In atmosphere Ozone occupies a very small part. In total, it makes up only 0.6 parts per million of the atmosphere. But its presence is essential for human well-being. Ozone is located in the upper part of the atmosphere known as stratosphere, where is contained in the "ozone layer" and protects us by diminishing greater concentrations of harmful radiation reach the earth's surface.

In the mid-1970s scientists discovered that some chemicals produced and used by humans could destroy ozone and deplete the ozone layer. However for that period fears of ozone layer destruction were based upon theoretical prediction instead of observations. Only the National Aeronautics and Space Administration's (NASA) deployments of sophisticated satellites partially confirmed theoretical forecasts. Analysis of data collection indicated that each year from 1970 to 1981 ozone had been depleted by 0.15 percent, and between 1978 to 1984 an annual depletion reached 0.5 percent.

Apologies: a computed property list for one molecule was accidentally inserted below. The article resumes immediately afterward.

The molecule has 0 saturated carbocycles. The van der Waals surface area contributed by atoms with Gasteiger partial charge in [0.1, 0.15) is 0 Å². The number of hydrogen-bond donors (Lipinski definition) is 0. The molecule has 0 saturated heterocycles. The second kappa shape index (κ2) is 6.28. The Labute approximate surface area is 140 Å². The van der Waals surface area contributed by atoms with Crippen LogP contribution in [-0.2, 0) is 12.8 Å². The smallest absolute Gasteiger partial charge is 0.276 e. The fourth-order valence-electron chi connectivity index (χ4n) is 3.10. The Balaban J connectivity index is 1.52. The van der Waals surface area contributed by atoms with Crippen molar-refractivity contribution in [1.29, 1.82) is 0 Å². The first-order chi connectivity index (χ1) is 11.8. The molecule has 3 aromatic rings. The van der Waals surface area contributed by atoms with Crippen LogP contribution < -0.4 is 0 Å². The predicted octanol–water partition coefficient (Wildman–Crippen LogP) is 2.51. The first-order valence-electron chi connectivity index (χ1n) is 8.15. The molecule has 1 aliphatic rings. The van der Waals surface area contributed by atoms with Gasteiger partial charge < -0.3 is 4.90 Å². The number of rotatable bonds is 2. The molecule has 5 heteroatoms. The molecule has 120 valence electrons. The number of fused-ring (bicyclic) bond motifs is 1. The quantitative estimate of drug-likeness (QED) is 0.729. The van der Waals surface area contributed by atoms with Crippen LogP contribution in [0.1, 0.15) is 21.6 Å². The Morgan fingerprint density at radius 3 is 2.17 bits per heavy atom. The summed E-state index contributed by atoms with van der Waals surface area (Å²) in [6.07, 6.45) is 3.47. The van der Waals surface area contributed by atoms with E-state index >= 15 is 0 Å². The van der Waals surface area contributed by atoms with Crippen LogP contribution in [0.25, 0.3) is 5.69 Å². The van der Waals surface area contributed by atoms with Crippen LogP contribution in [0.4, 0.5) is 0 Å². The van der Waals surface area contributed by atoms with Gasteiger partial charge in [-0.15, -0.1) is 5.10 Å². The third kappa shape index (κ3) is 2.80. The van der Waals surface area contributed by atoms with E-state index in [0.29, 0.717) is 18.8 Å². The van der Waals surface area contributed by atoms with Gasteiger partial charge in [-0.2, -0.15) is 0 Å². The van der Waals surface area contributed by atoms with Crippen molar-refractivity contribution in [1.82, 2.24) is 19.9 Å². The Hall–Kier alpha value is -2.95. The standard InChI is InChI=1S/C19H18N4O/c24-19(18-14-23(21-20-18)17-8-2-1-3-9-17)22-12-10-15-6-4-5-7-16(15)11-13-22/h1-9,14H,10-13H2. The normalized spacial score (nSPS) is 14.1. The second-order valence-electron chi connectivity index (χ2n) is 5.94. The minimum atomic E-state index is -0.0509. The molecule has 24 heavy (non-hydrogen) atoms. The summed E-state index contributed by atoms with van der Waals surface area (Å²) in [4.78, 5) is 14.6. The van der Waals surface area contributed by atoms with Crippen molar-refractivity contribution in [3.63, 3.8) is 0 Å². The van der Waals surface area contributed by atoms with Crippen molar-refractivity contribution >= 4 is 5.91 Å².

Nowadays it is not debatable that the ozone layer is deteriorating due to the pollution containing the chemicals chlorine and bromine. Chlorofluorocarbons (CFCs), those are the primary culprits in ozone layer breakdown are found mainly in spray aerosols. An aerosol spray containing deodorant, paints, insect repellant, foam insulation in a refrigerator, air conditioners, many thing that make our life easier and comfortable have negative and destructive effects, and common aspect for them is that they cause ozone depletion.